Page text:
THE BHA HANDICAPPERS
Weblog: View from the team behind the official ratings
Brampour (left) lost out to Grandouet but came out on top in the ratingsPICTURE: Martin Lynch
Figures favour Brampour over winner Grandouet
A QUESTION for our readers. Mathematically, which was the best horse on the day in last Saturday's Stanjames.com International Hurdle? asks Dave Dickinson.
Tricky you may think, after all Overturn was conceding 4lb to the winner Grandouet and was beaten by four lengths. Typical handicapper trick question though because the answer is arguably neither of them.
Brampour's jockey, the excellent Harry Derham, was not allowed to claim his usual 7lb under the conditions of the race and therefore technically comesout of the race with a figure 2lb above both winner and second. Using Sanctuaire as a benchmark, both Grandouet and Overturn ran to 166 (I have dropped the Fighting Fifth, despite not yet being convinced of Overturn's love of Cheltenham) and I have put Brampour on 168.
Would he have won the race had he been ridden by Ruby Walsh? Personally I doubt it but he'll hold sound claims on paper if taking up his entry in the big handicap (The Ladbroke) this weekend with Derham once again able to claim his 7lb - he'll technically be 9lb well in. Conditions race form in handicaps I hear you all saying!
Extending the logic from Brampour, his exploits and those of Grandouet have led to the belief that last season's Triumph Hurdle was a high quality affair. Well there were clearly some high-class horses involved in the race but the eleventh home was only beaten twelve and a half lengths by the winner that day, so I would argue that the form remains less than solid.
Said eleventh, Aikideau, also ran at Cheltenham over the weekend - he was beaten over fifteen lengths by the unbeaten Darlan, who was conceding him 6lb. I rest my case.
GRINDING IT OUT
The Spinal Research The Atlantic 4 Gold Cup run at Cheltenham on Saturday has had more names than I have had hot dinners, writes Mark Olley.
Last year it was the Vote AP Gold Cup and for those of us who are a certain age it is better known as the Massey Ferguson - hopefully you now know which race I am writing about.
The race itself was notable for several crushing mistakes by horses racing in prominent positions, notably the well-fancied David Pipe duo Great Endeavour and Salut Flo. This left Roudoudou Ville to make the best of his way home and when he went clear approaching two out he looked the likely winner. However, his surge to go clear left him with little to repel the challenges of Medermit and Quantitativeeasing and this trio pulled well clear of the ultra-consistent I'msingingtheblues.
I have moved Roudoudou Ville up 5lb to a new mark of 150 and there will clearly be other days for this fast improving six-year-old. Incidentally, I remember this horse being given a highly optimistic entry in a 0-90 selling handicap hurdle by his then trainers, Robert and Sally Alner, a couple of years ago when newly acquired from France.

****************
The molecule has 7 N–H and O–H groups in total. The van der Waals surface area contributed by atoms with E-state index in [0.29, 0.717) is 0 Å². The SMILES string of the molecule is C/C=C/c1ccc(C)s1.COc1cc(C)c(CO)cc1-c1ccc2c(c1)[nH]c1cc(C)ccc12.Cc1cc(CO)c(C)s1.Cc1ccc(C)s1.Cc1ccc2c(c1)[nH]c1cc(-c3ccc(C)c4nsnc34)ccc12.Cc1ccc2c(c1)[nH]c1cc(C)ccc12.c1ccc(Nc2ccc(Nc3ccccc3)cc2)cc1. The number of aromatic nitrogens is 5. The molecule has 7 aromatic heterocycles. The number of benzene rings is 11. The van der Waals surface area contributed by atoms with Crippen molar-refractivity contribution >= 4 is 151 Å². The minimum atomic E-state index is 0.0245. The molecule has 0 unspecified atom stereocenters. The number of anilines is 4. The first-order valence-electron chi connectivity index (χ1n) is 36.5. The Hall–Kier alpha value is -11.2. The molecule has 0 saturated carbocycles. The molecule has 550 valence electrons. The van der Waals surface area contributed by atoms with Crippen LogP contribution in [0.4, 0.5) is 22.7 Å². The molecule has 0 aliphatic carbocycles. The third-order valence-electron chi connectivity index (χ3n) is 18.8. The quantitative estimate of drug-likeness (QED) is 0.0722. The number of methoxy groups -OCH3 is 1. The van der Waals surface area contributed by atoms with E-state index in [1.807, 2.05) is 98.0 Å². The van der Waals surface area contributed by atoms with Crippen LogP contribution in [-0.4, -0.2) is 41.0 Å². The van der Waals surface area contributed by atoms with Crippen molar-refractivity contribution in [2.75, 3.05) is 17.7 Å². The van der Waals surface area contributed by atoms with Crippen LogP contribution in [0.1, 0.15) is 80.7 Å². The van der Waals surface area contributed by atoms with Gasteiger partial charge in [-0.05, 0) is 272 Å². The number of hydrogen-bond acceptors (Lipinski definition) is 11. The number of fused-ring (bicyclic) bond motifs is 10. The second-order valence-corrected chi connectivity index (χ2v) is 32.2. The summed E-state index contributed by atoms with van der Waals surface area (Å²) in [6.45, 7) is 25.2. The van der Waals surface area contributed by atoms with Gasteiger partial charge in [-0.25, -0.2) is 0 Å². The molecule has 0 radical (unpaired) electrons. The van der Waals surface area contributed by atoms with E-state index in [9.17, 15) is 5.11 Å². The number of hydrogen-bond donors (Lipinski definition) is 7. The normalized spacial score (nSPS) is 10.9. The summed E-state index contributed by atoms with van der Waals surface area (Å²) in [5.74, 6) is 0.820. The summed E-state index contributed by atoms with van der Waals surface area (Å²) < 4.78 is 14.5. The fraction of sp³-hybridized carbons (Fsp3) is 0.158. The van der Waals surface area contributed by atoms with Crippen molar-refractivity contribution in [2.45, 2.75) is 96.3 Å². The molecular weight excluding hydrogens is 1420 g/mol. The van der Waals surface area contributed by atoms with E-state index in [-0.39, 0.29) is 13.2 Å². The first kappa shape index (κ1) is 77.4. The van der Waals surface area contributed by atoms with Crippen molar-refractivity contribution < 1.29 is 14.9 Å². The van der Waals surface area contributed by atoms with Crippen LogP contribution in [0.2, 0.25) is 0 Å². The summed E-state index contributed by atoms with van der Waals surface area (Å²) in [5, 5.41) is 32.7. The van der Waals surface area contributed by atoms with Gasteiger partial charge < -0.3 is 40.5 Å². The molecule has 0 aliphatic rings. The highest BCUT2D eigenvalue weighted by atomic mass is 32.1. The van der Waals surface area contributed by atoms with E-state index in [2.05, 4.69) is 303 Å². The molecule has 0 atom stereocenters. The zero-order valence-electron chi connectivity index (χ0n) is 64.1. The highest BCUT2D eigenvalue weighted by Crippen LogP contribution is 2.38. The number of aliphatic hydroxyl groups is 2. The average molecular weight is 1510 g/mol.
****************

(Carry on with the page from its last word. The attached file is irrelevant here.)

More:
Medermit moves to a new mark of 163(+6lb), and with a third to Master Minded in the Grade 2 Amlin Chase at Ascot already on his cv he clearly has a future in graded company.
Those changes to the placed horses mean the winner Quantitativeeasing moves to a career highfigure of 153 (+8lb). He is still relatively lightly raced - this was only his seventh chase start - and his style of racing here suggests a step up to 3m looks well within his capabilities.
As handicappers, we often attract criticism for treating the placed horses in these valuable handicaps harshly, so from that point it was very pleasing to see the runner-up from the Paddy Power Gold Cup go on to land this race. When you add to that the fact that the Paddy Power Gold Cup winner,Great Endeavour, was second in this race last year it becomes harder to defend that argument.
The Glenfarclas Cross Country Handicap Chase was also a race that I had to assess this week, or rather a race that I didn't have to assess. Normally once a horse or horses get beyond the second fence from home, and then fail to finish, we try to allocate them a performance figure based around where we think they would have finished. However, in this instance, with the first seven horses starting to bunch, and there being only around six lengths between them, I took the view that it was impossible to assess this accurately.
As the first three home were in eighth, ninth and tenth when the first seven took the wrong course I have decided to leave the handicap marks of all runners unchanged.
PULLING IT ALL TOGETHER
I am just back from the conference with my European colleagues where we have agreed the International Classifications for the two-year-olds, writes Matthew Tester.
Sometimes the arguments can be exhausting. One year, after an hour of discussions about the top two colts, we had still not agreed a single rating. This year was easier because we were all singing from the same hymn sheet. You will find out all about it when we hold a press conference on January 10th to reveal the World Thoroughbred Rankings.
Theone sad note was the absence of the Italian Handicapper Marco Rinaldi. Italy was first included in the Classifications in 1985 and Marco has been their representative at every single conference since. A recent health scare, now happily behind him, kept him away.
It is important to stress that the figures that we reveal are not just our own work. For the European two-year-olds the panel includes Ireland, France, Germany and (usually) Italy. For the World Rankings this year 14 countries sent representatives. It is a tiring week for the British; but all the discussions are in English so spare a thought for the hard working delegates from countries where English is not widely spoken.
This blog appears courtesy of britishhorseracing.com